• The “right to bear arms” referendum (Amendment 5) will reiterate the U.S. Constitution’s similar guarantee, but with more specificity, making that right “inalienable.” Supporters argued it was needed because of attempts to restrict gun rights on the national level.
Opponents argued that it would be an unnecessary duplication of the federal Constitution’s Second Amendment and that it could impede enforcement of reasonable firearms restrictions.
After the vote, the group “Moms Demand Gun Sense in America” issued a statement warning: “Today Missouri voters approved a gun lobby-backed proposal that could gravely undermine public safety.”
• The “electronic communications privacy” referendum (Amendment 9) will change the state constitution to specify that electronic communications are protected from unreasonable search and seizure in the same way that non-electronic material is protected.
Proponents said it was a necessary update to a protection created before the computer era, to ensure that police and courts don’t violate privacy of email and other electronic data.
Opponents said it would unnecessarily duplicate current protections, especially in light of a U.S. Supreme Court ruling this year that confirmed those rights.
• The “veterans lottery ticket” referendum (Amendment 8) would have established a special lottery ticket, using the income for veterans services.
Supporters said it would bolster those services without increasing taxes. Others questioned how much money it would raise and whether that’s a proper way to fund veterans’ services.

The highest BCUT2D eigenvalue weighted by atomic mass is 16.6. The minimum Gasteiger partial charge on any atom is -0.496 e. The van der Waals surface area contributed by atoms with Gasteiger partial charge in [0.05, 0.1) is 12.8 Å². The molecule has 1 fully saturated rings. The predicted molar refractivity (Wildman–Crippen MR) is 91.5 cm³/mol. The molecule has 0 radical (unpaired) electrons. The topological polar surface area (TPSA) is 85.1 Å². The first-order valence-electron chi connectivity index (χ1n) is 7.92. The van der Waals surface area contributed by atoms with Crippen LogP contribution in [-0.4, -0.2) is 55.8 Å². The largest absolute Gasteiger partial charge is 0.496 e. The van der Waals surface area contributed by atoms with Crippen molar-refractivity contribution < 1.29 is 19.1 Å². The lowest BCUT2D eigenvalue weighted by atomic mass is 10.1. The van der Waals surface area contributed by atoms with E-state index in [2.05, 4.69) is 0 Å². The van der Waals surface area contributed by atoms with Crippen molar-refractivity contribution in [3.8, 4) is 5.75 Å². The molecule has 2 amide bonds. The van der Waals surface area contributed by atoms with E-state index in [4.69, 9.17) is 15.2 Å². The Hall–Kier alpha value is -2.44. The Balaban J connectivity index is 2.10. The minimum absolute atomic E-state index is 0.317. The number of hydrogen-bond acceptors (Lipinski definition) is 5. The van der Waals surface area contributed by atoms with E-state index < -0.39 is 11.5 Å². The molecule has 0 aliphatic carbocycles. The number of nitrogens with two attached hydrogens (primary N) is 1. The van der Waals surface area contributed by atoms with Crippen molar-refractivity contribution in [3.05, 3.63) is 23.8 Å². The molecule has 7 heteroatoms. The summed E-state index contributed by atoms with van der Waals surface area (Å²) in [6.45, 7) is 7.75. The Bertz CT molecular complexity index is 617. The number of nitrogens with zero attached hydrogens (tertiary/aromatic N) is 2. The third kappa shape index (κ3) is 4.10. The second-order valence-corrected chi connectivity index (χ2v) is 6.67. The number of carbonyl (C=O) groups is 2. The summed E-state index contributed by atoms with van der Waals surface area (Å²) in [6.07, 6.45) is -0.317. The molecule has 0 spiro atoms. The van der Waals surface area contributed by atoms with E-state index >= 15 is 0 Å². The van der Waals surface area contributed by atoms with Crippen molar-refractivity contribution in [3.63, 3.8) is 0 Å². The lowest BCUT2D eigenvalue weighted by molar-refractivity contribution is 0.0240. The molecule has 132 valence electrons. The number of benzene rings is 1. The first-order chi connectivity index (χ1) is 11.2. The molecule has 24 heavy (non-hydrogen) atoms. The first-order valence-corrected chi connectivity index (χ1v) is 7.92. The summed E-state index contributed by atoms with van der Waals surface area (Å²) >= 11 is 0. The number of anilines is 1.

Passed — 50.1 percent to 49.9 percent
In a narrow victory that could lead to a recount, voters approved an amendment to guarantee that the right of Missouri citizens to engage in agricultural production and ranching practices "shall not be infringed." The measure was strongly supported in rural counties, many of which approved it by a three-to-one margin. Majorities in all of the state's larger counties opposed the amendment, with the City of St. Louis leading the way with a 73.5 percent "no" vote, according to unofficial returns. Hover over a county on the map for details.
Constitutional Amendment 5: Establish right to bear arms
Passed — 61 percent to 39 percent
The rural/urban divide was even more stark when it came to an amendment that would make the right to bear arms unalienable. The City of St. Louis, St. Louis County, Boone County and Kansas City (which is included with Jackson County on the map) were the only places where most voters opposed the amendment.
Constitutional Amendment 7: Transportation sales tax
Failed— 59 percent to 41 percent
A proposed sales tax to raise billions for transportation projects across the state, however, was soundly defeated. Only 19 of 115 counties supported the initiative. Voters in all of the states's more populous counties shot down the measure, some overwhelmingly so. In St. Louis County, 67 percent of 190,000 people who showed up to the polls opposed the tax.